We had a great trip and loved the driver a very companionable man called Mr. Ala. Along with us too was Tariq who the agency sent to make sure everything went well. I think they could do this because things were so quiet and they have extra people in the office. They really pulled out all the stops for us and I kept looking around at the minibus, the driver, Tariq and (when we got to Alex)the local guide thinking I don't think we've paid enough for all of this service. Egypt really is an amazing value. Tariq and Mr Ala were a comedy duo and we had a GREAT time, we learnt so much about contemporary Egypt from Tariq and he was a great addition. WE found out he is is a guide for the desert areas and we certainly hope to return and do that trip with them too.

To make the most of the three plus hour drive we stopped at Wadi Natron where there is a very interesting complex of early Coptic monasteries. I recommend this stop (we went to and liked the Syrian monastery) as it gives you a sense for the religious and cultural diversity in Egypt. The monks are friendly and were happy to give us a tour.

Alexandria is a fascinating city, it has always had an outward orientation and when I was a child it was common to meet people who spoke a variety of the languages of commerce, Italian, French, Greek, and Arabic. Today , like Cairo, it has expanded enormously and the traffic is horrendous but it still has a faded charm. I was sorry we hadn't planned on a couple of additional days.

We had a long list of things on our program but we decided to throw that out straight away, we were quite happy not to see the citadel etc. my main focus was seeing my childhood home. Our first stop was the Catacombs of Kom el Shoqafa which we loved, I highly recommend this site.

Here is some of what I put on my blog...

It's fascinating to find places that embody the intersection, overlaps and disruptions of our cultural and religious histories. Here, it's well worth the journey to see a single familial tomb combining classical Greco-Roman and Pharaonic imagery, here the pharaonic ritual of mummification combines with the Roman burial practice of the catacombs. More than any other place in Alexandria this tomb points to the role that the city has played in incorporating, absorbing and re-shaping foreign influences in Egypt. It was moment when, as E. M. Forster said his (1922) Alexandria: A History and Guide, " the old faiths began to merge and melt". I love how lyrically he puts it, though I'm not sure if it's the Roman's melting into the Egyptians or vice versa? Perhaps the point is that once it melts it doesn't matter.

If you are interested you can go to the blog to read more and/or see our photos -

The area around the Catacombs is typically old Alexandria, narrow roads, lots of street life, men playing dominos on the pavement and talking in the coffee shops, it all seemed very familiar. WE passed a beautiful fish and seafood stall where they fry and grill up fish for local residents and women we waiting to take their orders home for lunch. I really wanted a meal of fresh fish which I remembered so vividly so I asked the local guide and said I'd be happy to sit on the street and eat the fish." No", he tried to explain to me, "this is just for taking to go". But without understanding a word or each others language the owner and I had communicated, if we returned after the catacombs he would have a lunch ready. What serendipity!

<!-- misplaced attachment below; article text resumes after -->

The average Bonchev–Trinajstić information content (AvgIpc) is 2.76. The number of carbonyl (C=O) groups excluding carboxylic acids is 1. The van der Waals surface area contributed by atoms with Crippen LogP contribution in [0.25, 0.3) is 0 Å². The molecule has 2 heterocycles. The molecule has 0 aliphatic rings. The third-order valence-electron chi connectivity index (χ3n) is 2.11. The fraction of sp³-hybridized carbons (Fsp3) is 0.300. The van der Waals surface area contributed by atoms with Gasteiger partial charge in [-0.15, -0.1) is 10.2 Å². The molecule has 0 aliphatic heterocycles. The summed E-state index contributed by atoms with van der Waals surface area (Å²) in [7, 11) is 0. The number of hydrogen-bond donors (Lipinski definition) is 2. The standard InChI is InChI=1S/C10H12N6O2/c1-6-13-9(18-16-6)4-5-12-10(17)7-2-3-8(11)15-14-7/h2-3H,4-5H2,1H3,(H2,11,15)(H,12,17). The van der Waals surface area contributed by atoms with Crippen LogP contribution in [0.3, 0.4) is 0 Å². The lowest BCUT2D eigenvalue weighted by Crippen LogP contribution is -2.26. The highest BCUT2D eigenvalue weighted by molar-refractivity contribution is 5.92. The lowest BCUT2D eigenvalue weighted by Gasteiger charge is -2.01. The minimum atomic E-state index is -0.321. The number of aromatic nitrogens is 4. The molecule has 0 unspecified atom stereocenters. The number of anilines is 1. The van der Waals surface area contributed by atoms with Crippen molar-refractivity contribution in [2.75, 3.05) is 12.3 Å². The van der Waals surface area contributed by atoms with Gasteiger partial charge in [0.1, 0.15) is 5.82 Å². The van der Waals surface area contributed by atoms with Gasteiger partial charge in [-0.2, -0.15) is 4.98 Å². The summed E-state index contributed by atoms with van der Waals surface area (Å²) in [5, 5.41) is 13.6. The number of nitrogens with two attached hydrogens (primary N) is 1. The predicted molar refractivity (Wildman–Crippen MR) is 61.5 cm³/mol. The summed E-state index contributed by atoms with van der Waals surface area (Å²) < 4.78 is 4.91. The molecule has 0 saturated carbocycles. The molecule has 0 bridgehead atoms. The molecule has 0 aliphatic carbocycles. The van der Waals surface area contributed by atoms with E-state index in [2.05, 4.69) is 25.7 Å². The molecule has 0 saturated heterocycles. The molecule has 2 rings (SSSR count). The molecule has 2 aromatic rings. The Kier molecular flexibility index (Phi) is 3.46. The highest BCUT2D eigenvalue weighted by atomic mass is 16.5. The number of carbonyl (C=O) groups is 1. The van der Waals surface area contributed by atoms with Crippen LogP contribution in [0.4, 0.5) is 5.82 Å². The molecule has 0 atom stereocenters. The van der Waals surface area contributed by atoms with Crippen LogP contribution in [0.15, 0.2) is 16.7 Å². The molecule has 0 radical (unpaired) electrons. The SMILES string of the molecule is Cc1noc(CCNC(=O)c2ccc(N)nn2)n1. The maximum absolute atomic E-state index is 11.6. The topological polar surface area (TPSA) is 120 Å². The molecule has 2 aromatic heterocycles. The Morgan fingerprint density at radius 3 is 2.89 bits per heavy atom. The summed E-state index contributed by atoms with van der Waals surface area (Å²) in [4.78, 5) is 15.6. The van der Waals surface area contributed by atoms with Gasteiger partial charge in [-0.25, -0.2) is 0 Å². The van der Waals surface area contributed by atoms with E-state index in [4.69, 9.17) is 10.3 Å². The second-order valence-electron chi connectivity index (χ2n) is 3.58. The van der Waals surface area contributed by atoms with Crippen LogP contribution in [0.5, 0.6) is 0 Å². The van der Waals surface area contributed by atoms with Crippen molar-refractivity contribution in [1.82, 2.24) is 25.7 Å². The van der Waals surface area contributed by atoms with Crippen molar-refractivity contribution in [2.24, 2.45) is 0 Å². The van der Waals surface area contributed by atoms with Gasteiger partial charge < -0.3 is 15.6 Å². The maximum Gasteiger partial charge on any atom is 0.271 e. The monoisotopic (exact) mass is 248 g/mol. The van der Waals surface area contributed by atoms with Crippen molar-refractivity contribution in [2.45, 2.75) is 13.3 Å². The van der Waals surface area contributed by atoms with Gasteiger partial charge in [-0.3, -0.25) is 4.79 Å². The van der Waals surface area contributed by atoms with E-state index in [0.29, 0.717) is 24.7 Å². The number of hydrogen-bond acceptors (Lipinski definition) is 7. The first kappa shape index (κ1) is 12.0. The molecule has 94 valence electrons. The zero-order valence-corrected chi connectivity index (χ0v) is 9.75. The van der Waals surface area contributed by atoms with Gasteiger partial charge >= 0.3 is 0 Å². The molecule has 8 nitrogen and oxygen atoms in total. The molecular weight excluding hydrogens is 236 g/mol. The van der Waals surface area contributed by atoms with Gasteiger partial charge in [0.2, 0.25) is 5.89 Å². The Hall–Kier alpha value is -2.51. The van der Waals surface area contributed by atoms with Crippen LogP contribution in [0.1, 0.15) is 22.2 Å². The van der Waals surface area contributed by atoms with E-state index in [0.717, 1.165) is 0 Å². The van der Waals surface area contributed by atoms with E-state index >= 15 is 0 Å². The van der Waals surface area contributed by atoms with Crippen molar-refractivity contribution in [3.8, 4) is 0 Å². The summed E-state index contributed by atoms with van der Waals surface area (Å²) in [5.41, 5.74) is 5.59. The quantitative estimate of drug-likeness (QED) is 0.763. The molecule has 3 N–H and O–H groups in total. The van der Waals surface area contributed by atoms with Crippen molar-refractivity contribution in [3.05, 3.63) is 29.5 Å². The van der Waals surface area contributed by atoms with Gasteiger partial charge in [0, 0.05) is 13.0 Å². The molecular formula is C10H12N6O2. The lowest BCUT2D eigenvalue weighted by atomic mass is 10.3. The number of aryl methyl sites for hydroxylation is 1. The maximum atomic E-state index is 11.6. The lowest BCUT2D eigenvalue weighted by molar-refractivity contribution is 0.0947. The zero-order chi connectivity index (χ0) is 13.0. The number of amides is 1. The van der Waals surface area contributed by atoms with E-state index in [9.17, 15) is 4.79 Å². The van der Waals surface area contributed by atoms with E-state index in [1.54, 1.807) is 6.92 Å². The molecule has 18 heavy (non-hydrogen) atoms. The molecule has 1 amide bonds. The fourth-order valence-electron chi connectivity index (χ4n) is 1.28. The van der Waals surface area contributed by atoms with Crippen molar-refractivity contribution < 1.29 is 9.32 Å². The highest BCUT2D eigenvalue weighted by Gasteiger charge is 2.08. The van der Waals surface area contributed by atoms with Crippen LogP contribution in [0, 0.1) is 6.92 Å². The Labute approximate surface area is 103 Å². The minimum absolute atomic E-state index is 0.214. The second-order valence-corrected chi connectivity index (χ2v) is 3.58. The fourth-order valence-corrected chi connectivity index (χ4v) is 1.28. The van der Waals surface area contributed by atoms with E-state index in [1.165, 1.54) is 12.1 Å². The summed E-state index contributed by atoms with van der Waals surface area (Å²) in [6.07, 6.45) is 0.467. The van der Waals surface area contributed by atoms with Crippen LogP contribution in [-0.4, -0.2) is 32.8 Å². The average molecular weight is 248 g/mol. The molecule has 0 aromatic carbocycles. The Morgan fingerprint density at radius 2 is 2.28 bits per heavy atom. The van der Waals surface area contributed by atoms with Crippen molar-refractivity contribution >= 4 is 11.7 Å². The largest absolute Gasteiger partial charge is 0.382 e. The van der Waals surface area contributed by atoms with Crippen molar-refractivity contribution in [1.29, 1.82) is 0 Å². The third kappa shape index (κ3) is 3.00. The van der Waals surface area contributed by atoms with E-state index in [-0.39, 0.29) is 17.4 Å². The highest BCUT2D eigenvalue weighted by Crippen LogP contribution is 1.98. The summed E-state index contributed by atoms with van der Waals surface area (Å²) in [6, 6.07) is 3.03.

It's hard to explain how magical this experience was. The young owner used to work in a tourist restaurant kitchen but they fired everyone when the cruise ships stopped coming to Alexandria. So now he is selling fish on the street. When we arrived back he had set up a table in the back, behind the stall and there was a feast. grilled butterflied fish with peppers, small fried fish, rice with shrimp, baba ganoush and Tahini as well as a salad and vegetables. We were stunned, the local guide and Tariq couldn't believe it. In addition they brought cokes from the shop across the street, mint tea and a wonderful pomegranate juice served over crushed ice. It was one of the most memorable lunches we've eaten

In one moment I found all of the magic, hospitality and generosity I knew from my childhood. Here was the Egypt I remembered, filled with warmth, curiosity and welcome.

thursdaysd Mar 20th, 2015 09:56 AM

What a lovely experience with the fish seller!

Pity about Berlin, but we won't even pass in the airport - I forgot that the 14th is the day I leave the US...

welltraveledbrit Mar 20th, 2015 12:52 PM

Sorry we'll miss you. It's my first trip to Berlin and we are excited about seeing the city.

I meant to add ...What was nice about seeing the catacombs right after the pyramids was that we'd skipped from the Old Kingdom into the very end of the period of Pharaonic influence.

gertie3751 Mar 20th, 2015 12:55 PM

Can I join in here?

Had a fantastic trip to Egypt in 2012. Likewise, no tourists, empty sites and I too felt bad for the people working in the travel industry. Goodness knows how they are managing. We went through Sinai then across the gulf to Jordan too.

Wanted to go to Alexandria last year but found it impossible to travel along the Med from Israel-Alex-Sicily-Tunisia in any efficient way. So although I got to the others, I still haven't been to Alex. I'm a big fan of the Alexandria Quartet and although I know it is long gone, still want to go and see if there are any ghosts left. Thanks for the details welltravelledbrit.